An undisclosed individual recently experienced a substantial loss of $4.2 million in a crypto phishing attack involving aEthWETH and aEthUNI. The victim fell prey to the attack, which exploited a forged ERC-20 permission signature.
Yet Another Phishing Scam: Victim Deprived of 4.2 Million Dollars
As per the findings of the Web3 security firm Scam Sniffer, the victim inadvertently approved multiple transactions using a manipulated ERC-20 authorization, facilitated by an opcode contract designed to circumvent security alerts.
This deceptive method involved the creation of new addresses for each signature, diverting funds from the victim to an unauthorized address before executing the transactions.
For those unfamiliar with the term, opcode malware is a type of malicious software that exploits operation codes in scripting languages across various platforms. Its capacity to redirect funds, authorize unauthorized expenditures, and immobilize assets within smart contracts poses a significant threat, often evading conventional security measures and complicating detection and removal efforts.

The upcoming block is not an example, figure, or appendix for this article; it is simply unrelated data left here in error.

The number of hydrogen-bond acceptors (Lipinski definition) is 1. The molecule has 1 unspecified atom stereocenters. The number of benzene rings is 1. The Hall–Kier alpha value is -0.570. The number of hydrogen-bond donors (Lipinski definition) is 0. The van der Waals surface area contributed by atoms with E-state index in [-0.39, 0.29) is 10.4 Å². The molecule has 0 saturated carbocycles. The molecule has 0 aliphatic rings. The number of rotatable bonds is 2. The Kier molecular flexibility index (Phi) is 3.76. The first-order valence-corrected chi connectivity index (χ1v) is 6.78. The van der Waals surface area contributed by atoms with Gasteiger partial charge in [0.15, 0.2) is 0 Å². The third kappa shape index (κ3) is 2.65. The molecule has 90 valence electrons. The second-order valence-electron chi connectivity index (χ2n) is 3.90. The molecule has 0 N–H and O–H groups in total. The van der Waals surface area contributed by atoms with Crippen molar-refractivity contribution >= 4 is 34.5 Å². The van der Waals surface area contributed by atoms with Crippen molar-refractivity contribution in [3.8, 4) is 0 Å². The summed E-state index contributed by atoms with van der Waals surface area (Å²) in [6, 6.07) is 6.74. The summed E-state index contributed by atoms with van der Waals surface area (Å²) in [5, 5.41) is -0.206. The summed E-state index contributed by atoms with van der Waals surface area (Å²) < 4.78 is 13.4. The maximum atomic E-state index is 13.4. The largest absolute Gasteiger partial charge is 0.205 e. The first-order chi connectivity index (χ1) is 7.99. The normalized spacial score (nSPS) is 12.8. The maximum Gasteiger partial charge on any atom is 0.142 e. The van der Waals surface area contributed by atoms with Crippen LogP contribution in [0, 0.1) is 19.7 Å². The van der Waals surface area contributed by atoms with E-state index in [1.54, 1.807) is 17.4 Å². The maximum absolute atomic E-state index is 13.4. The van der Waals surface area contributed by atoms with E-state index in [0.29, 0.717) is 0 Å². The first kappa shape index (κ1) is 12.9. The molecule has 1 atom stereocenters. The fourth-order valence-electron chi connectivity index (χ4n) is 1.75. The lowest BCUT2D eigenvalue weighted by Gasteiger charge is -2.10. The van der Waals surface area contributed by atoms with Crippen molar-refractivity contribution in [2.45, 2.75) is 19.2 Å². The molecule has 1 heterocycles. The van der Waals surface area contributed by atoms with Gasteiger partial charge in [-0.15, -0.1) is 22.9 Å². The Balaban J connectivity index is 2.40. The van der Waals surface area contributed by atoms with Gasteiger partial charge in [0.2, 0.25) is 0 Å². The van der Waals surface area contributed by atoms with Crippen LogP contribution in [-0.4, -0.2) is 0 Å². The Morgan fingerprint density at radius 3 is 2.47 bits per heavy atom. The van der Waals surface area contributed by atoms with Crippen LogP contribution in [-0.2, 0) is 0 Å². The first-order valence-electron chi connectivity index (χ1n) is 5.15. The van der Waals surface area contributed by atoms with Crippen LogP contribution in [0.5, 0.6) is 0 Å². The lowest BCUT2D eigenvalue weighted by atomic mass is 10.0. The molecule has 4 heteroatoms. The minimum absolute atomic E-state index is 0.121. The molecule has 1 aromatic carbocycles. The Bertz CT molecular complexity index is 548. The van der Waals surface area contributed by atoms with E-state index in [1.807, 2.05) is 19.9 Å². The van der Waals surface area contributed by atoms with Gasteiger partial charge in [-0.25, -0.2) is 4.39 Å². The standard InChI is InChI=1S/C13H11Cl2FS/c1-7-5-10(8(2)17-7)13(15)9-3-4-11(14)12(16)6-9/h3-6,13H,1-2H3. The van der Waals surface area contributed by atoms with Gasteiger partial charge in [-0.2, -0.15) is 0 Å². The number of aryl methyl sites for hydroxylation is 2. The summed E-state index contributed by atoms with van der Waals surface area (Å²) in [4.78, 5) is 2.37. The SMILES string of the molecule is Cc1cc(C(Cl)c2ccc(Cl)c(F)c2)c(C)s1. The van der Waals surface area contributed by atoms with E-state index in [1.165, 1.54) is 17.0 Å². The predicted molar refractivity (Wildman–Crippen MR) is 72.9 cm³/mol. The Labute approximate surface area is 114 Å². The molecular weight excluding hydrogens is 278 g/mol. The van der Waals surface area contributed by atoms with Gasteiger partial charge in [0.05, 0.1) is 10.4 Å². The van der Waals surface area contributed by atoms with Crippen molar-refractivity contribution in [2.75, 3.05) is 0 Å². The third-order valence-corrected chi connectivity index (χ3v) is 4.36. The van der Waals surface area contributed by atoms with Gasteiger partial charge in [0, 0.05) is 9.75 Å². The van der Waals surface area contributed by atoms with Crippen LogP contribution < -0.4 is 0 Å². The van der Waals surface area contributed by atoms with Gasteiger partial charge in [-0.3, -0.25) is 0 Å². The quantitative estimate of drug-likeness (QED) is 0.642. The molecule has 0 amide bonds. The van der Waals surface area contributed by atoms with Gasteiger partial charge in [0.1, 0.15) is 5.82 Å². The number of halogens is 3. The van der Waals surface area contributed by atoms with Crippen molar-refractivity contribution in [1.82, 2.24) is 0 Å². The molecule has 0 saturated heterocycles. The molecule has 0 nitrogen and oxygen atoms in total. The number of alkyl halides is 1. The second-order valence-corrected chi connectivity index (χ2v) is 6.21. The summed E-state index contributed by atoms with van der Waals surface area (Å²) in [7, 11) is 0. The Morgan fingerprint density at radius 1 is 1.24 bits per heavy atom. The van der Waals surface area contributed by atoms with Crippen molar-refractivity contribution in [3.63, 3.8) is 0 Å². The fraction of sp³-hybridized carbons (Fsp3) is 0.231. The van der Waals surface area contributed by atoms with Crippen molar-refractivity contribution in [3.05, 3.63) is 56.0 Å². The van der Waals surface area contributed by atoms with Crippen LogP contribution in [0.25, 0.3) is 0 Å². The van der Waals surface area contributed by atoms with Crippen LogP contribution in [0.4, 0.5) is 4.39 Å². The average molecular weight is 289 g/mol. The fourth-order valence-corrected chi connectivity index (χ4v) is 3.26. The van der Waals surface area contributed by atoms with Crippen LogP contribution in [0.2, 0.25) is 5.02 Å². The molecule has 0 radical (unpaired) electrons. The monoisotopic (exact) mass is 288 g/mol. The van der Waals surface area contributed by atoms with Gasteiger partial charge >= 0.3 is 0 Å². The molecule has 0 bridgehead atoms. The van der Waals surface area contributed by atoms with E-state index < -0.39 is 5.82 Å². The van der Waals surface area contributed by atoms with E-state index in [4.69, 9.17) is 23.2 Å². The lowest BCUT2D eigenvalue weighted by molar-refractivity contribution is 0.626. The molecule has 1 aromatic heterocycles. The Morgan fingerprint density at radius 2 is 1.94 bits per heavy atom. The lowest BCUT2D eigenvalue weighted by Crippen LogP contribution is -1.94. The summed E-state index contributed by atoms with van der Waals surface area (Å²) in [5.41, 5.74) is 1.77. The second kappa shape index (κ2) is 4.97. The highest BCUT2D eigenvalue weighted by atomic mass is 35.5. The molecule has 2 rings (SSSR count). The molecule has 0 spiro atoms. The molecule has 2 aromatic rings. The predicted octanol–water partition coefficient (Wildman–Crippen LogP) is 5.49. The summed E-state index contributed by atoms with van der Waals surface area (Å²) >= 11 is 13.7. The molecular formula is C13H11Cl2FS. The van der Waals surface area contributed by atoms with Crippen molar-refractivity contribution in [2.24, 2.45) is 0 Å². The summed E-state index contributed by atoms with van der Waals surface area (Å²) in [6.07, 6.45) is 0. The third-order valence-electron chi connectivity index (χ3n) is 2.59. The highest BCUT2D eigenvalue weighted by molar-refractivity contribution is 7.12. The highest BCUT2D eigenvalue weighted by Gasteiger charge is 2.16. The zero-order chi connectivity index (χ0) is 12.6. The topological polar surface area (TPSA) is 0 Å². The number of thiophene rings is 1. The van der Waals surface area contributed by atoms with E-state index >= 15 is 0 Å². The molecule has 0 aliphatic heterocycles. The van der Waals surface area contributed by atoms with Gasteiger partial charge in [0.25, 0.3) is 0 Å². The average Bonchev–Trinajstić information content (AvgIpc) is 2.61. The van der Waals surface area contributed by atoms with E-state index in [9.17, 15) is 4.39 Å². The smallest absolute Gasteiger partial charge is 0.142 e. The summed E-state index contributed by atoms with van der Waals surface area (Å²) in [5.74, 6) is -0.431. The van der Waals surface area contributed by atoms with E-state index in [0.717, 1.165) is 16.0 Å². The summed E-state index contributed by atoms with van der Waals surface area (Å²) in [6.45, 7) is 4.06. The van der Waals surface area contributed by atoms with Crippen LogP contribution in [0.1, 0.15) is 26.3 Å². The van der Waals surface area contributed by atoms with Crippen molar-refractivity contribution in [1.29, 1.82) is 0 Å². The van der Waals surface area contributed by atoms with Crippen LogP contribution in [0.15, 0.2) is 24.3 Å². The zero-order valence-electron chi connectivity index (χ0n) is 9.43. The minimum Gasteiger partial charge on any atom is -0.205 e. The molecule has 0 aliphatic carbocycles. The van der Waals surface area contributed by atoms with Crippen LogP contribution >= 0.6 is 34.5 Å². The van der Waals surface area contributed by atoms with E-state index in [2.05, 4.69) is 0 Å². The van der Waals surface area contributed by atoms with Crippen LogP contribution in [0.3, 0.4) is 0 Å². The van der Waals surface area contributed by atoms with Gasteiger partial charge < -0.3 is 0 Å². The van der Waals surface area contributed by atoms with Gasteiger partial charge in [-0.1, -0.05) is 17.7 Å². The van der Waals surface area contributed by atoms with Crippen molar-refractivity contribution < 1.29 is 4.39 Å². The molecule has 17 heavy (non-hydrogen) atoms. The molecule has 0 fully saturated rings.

Loss of 4.2 Million Dollars in Latest Phishing Attack Victim’s Case
Security experts warn that opcode malware has the capability to take control of a victim’s CPU, memory, and system resources by exploiting vulnerabilities in the operating system, applications, or other software running on the victim’s computer.
Once infiltrated, the malware can execute a series of instructions presented as machine code, enabling it to carry out malicious activities.
Over the past year, there has been a consistent monthly increase in phishing activities, with scammers employing increasingly sophisticated tactics to evade security measures.